I did not leave. I remember dancing like crazy. I remember a French girl in front of me who did not stop screaming, dancing and singing along throughout the show, and her American boyfriend awkwardly looked at her, shaking his head every time she asked him to dance. Douche. I remember being mesmerized by the strobe lights throbbing in time to the tribal drums of the opening song (it was ‘Ta Fete’, the first song in Racine Carrée), the crowd chanting along with the chorus. I remember the trippy animations that accompanied ‘Humain L’eau’, with its nutty, dissonant riff. Stromae taking the piss out of Americans and French people at the same time while talking about french fries (“They are not French and they are not American. They are from Belgium”), neatly seguing into the opening of “Moules Frites”. [ref]Obviously, I did not know the song titles back then, it was only afterwards, when I got into the album with the intent of reliving the sounds I heard in the concert that I was able to figure out which song was what.[/ref]The guy had a bum leg, and still managed to dance around like a maniac. He was a bonafide star, I kid you not. If it sounds like I have a gigantic man-crush, yes, I am not denying it.

It was the first concert where the artiste thanked nearly every member of his crew, from the light-man to the costume designer to the chaffeurs. It was one of the craziest encores I had seen in a while. From collapsing on stage while performing the gut-wrenching “Formidable”, to being carried in like a stiff mannequin for ‘Papaoutai’; from singing an acapella version of the rendezvous song with all the musicians (‘Tous les mêmes’ is the title), sans microphones, and with the entire audience shushing each other, to just being plain fucking awesome, Stromae did it all. He promised to be back in LA in 2015, and that is one show I won’t miss this year.

Racine Carrée has been a constant on my play queue in the second half of the year. It is not just the music. The videos – good lord, the videos are incredible. They also come with sub-titles, an added bonus, and it becomes clearer why this guy is such a phenomenon in Francophone countries. ‘Formidable’ was shot guerilla-style at a Brussels tram station; Stromae appeared drunk, incoherently shouting at passersby, later accosted by policemen who tell him they are big fans and ask if they should drop him home. ‘Ta fete’ shows him at his flamboyant best, overseeing a gladiatorial contest in a get-up that comes with a beret, trenchcoat and a microphone cane, how cool is that? ‘Tous les mêmes’ has him in drag, playing both the male and female adversaries in an eternal war of the sexes, that culminates in a dance-off. It also showcases Stromae’s complete unself-consciousness in front of the camera; one minute, he is a rakish nose-picking boor, grabbing at his girlfriend’s ass while heading out the door; the other, he is a seething woman remonstrating her boyfriend’s lack of interest in her.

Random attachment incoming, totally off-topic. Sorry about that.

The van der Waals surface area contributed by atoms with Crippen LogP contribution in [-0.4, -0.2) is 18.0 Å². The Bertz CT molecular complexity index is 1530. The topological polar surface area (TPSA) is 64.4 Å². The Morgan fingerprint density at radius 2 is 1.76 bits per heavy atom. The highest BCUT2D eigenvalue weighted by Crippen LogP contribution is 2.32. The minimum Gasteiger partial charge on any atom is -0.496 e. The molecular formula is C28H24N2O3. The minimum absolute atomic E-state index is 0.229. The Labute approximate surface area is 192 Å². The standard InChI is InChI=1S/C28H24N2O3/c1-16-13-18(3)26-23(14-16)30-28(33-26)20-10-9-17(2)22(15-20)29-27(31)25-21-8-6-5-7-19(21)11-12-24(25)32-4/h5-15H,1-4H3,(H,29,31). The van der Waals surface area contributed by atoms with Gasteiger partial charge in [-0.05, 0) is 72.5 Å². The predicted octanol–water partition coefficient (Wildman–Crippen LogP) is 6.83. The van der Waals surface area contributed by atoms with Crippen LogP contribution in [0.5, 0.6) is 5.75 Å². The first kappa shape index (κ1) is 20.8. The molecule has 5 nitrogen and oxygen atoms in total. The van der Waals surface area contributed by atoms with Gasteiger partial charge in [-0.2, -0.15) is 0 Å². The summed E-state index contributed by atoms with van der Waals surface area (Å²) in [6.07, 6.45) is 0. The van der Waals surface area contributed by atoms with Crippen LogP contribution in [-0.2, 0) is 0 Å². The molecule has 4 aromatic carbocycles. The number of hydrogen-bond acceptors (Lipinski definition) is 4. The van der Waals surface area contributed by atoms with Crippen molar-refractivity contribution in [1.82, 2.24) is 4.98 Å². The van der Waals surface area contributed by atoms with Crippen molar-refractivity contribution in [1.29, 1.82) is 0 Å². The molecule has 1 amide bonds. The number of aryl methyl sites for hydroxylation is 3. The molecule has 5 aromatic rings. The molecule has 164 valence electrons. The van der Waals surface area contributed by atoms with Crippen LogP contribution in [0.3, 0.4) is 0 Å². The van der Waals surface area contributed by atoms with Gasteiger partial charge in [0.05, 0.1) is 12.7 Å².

The crowd-pleaser of the album is undoubtedly ‘Papaoutai’ (“Where are you, papa?”), which is ironic considering that this has the saddest setting ever. A kid tries to engage with a glassy-eyed mannequin of a father while other kids have their real dads with them. “Everybody knows how to make babies/ but nobody knows how to make papas. Mister know-it-all would have inherited it, that’s it/he probably learnt it while sucking his thumbs”, says the lyrics as the song jumps from sadness to anger to resignation, even as it pulsates with thumping beat and a chorus worthy of hosannas. I find the tone of the song- and Stromae’s delivery of these lyrics – reminiscent of some of Eminem’s best work. Is it worth noting that the artiste’s father – a Rwandan architect who later died in the 1994 genocide in his home country – was absent for most of his childhood?

Concerts, Music

Concert Diaries: Ariana Hall, Live At The Hotel Cafe

The Hotel Cafe, located on Cahuenga and Hollywood Boulevard, is an odd little place. You’re supposed to enter around the back, and they don’t card you when going in – or maybe I just looked over 21. You walk inside, pass through a corridor – a door to the side says “Performers only” –  and enter the main hall. There is a stage inside, and six tables close to it, a bunch of chairs clustered around them. That’s it, six tables.  And a bar. And you ponder why this place is considered one of the best music venues in the US, popular enough to warrant its own nationwide tour. A look at previous lineups reveals names like KT Tunstall, Imogen Heap, John Mayer, Weezer and Badly Drawn Boy have played there before.